Vietnam and Laos Troops Attack Civilians & Rebels
Joint Military Offensive by Laos, Vietnam Directed Against Hmong People Results in Hundreds of Civilians and Rebels Killed, Wounded
WASHINGTON -- The following was released today by the Center for Public Policy Analysis and the Lao Veterans of America, Inc.:
An intense two-week long, joint military offensive by Laos and Vietnam directed against two encircled pockets of minority opposition members has left hundreds of ethnic Hmong and Laotian civilians and rebels dead and wounded. Hundreds more Hmong and Laotians were captured or surrendered to military and security forces after suffering repeated air and ground attacks and heavy casualties-as well as from months struggling under a brutal campaign of government-sponsored mass starvation that left many civilians dead, including hundreds of women and children.
"Widespread reprisals and atrocities by Lao and Vietnamese troops against Hmong civilians and rebels have been reported during the recent government military offensive, including apparent summary executions, looting of live-stock and personal property, torture, rape, burning of civilian houses and villages, the kidnapping and killing of children as well as the mutilation of corpses by government troops," stated Philip Smith, who serves both as the Executive Director of the Washington, D.C.-based Center for Public Policy Analysis and the Washington, D.C., Director of the Lao Veterans of America, the nation's largest Hmong and Laotian veterans organization. Continued Smith: "Hundreds of Hmong and Laotian people, including many civilians, were brutally hunted down and killed in the most recent offensive. Many of the Hmong victims of the recent security force operations, were tortured or summarily executed at point blank range."
On August 21, 2003, the United Nation's Committee on Racial Discrimination, headquartered in Geneva, adopted a resolution and text on Laos detailing the Lao regime's brutal use of starvation as a weapon of war-and ongoing military attacks-- against the Hmong and Laotian people. Amnesty International has likewise issued a number of the key statements and urgent action appeals regarding this matter.
"Given the especially egregious nature of these brutal attacks against Hmong civilians and rebels in Laos, survivors of these atrocities, and those who surrendered, should be given immediate access to Red Cross and United Nations officials, and they should promptly be given political asylum in the United States as part of the Wat Tham Krabok refugee program currently being undertaken in cooperation with the United States and Royal Thai Government," stated Smith.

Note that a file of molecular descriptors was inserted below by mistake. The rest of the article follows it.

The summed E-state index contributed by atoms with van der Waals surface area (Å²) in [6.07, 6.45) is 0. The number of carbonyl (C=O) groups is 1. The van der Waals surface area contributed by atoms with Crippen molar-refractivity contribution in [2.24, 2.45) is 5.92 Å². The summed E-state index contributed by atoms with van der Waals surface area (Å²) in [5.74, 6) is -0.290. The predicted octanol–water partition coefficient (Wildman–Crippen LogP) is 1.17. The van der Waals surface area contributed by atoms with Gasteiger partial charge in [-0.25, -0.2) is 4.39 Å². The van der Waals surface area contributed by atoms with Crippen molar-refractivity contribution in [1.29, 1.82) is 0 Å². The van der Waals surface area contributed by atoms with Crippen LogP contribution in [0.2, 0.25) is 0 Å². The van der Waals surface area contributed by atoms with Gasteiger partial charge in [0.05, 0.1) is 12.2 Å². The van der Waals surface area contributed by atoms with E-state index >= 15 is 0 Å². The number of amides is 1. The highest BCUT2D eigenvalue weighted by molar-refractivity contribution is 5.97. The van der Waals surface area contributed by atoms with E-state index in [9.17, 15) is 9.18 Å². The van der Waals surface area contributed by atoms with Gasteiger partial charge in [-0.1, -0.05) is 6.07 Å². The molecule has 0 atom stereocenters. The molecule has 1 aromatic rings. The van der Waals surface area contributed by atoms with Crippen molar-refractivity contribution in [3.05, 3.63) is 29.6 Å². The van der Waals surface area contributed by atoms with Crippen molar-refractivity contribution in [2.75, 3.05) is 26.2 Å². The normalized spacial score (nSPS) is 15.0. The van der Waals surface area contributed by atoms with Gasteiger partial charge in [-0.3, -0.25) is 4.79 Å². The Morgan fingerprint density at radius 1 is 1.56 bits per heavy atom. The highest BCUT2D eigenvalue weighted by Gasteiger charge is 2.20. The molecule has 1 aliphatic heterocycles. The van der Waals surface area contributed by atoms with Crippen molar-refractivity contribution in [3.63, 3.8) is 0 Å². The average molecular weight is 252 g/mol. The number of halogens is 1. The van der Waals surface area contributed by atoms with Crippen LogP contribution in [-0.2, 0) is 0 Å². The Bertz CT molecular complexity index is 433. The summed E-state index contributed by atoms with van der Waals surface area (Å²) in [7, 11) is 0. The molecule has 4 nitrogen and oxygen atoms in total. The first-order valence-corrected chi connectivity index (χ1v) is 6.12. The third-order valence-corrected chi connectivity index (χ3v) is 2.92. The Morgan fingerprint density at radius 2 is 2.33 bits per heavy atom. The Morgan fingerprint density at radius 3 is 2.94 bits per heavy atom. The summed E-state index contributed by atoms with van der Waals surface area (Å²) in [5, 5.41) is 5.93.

A team of journalists from Time magazine (Asia edition) visited one of the Hmong groups, in 2003, that are among some of the victims of the recent government attacks. "Following the reported capture and torture of deputy commander Lee Xue by Lao security forces in February, valuable information and military intelligence about this particular Hmong group was obtained that helped the Pathet Lao and Vietnamese security forces conduct a more lethal campaign of mass starvation as well as a joint air and ground offensive involving brutal assaults by MI-8 helicopter gunships," stated Smith. Continued Smith: "This led to many civilian and rebels deaths, and the capture and surrender of many of the Hmong people in this particular pocket of opposition; However, commander Moua Ter Toua, commander Yang Toua Thao and other Hmong and Laotian rebels and civilians, in these and other resistance and opposition-held areas inside Laos, apparently continue to evaded starvation and capture and are still fighting to defend the
Laos and Vietnam -- in a rapid series of official statements as well as high-level military and diplomatic visits over the last several months-have reasserted their longstanding, mutual commitment to maintain and increase cooperation on military, defense, internal security, intelligence sharing, and economic matters.
A memorandum of understand was signed earlier this month in the Lao capital of Vietiane by the armed forces of Laos and Vietnam to improve relations and training between the two armies. Vietnam's Army Chief of Staff and Deputy Defense Minister General Phung Quang Thanh, and his Lao counterpart, Major General Kenkham Senglathon, signed the agreement. The Vientiane signing ceremony comes in the wake of the signing of last month's joint border security agreement between the two countries.